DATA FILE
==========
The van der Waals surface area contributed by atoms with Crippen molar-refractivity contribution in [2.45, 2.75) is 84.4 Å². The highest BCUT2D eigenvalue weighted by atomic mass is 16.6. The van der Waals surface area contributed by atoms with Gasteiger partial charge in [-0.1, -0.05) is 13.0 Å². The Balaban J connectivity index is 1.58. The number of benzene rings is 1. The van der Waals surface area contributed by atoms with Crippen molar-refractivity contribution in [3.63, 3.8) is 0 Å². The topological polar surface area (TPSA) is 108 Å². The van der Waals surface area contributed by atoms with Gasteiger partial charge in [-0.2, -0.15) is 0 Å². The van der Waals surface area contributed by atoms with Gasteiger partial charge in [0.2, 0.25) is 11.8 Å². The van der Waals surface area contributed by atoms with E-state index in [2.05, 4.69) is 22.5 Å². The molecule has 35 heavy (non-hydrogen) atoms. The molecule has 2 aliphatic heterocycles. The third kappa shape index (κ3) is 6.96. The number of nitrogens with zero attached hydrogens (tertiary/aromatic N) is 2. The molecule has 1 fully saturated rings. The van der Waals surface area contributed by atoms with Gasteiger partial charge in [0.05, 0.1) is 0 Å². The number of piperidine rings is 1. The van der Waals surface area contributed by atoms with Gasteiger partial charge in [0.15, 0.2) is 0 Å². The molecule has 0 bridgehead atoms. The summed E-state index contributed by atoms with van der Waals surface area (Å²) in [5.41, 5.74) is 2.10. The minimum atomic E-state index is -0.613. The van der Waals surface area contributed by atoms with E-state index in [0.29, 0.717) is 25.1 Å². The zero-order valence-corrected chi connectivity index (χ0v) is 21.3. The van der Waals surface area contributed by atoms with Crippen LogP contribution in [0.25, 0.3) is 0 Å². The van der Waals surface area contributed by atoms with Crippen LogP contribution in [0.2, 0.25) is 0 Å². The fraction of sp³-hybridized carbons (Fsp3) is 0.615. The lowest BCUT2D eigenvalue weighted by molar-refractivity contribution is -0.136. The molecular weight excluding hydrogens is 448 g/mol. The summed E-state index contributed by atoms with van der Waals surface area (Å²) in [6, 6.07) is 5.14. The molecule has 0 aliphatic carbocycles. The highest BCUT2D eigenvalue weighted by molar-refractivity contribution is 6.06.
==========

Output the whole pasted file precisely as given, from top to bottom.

The van der Waals surface area contributed by atoms with Crippen molar-refractivity contribution in [2.45, 2.75) is 84.4 Å². The highest BCUT2D eigenvalue weighted by atomic mass is 16.6. The van der Waals surface area contributed by atoms with Gasteiger partial charge in [-0.1, -0.05) is 13.0 Å². The Balaban J connectivity index is 1.58. The number of benzene rings is 1. The van der Waals surface area contributed by atoms with Crippen molar-refractivity contribution in [3.63, 3.8) is 0 Å². The topological polar surface area (TPSA) is 108 Å². The van der Waals surface area contributed by atoms with Gasteiger partial charge in [-0.2, -0.15) is 0 Å². The van der Waals surface area contributed by atoms with Gasteiger partial charge in [0.2, 0.25) is 11.8 Å². The van der Waals surface area contributed by atoms with E-state index in [2.05, 4.69) is 22.5 Å². The molecule has 35 heavy (non-hydrogen) atoms. The molecule has 2 aliphatic heterocycles. The third kappa shape index (κ3) is 6.96. The number of nitrogens with zero attached hydrogens (tertiary/aromatic N) is 2. The molecule has 1 fully saturated rings. The van der Waals surface area contributed by atoms with Gasteiger partial charge in [0.05, 0.1) is 0 Å². The number of piperidine rings is 1. The van der Waals surface area contributed by atoms with Gasteiger partial charge in [0.15, 0.2) is 0 Å². The molecule has 0 bridgehead atoms. The summed E-state index contributed by atoms with van der Waals surface area (Å²) in [5.41, 5.74) is 2.10. The minimum atomic E-state index is -0.613. The van der Waals surface area contributed by atoms with E-state index in [0.29, 0.717) is 25.1 Å². The zero-order valence-corrected chi connectivity index (χ0v) is 21.3. The van der Waals surface area contributed by atoms with Crippen LogP contribution in [0.25, 0.3) is 0 Å². The van der Waals surface area contributed by atoms with Crippen LogP contribution in [0.2, 0.25) is 0 Å². The fraction of sp³-hybridized carbons (Fsp3) is 0.615. The lowest BCUT2D eigenvalue weighted by molar-refractivity contribution is -0.136. The molecular weight excluding hydrogens is 448 g/mol. The summed E-state index contributed by atoms with van der Waals surface area (Å²) in [6, 6.07) is 5.14. The molecule has 0 aliphatic carbocycles. The highest BCUT2D eigenvalue weighted by molar-refractivity contribution is 6.06.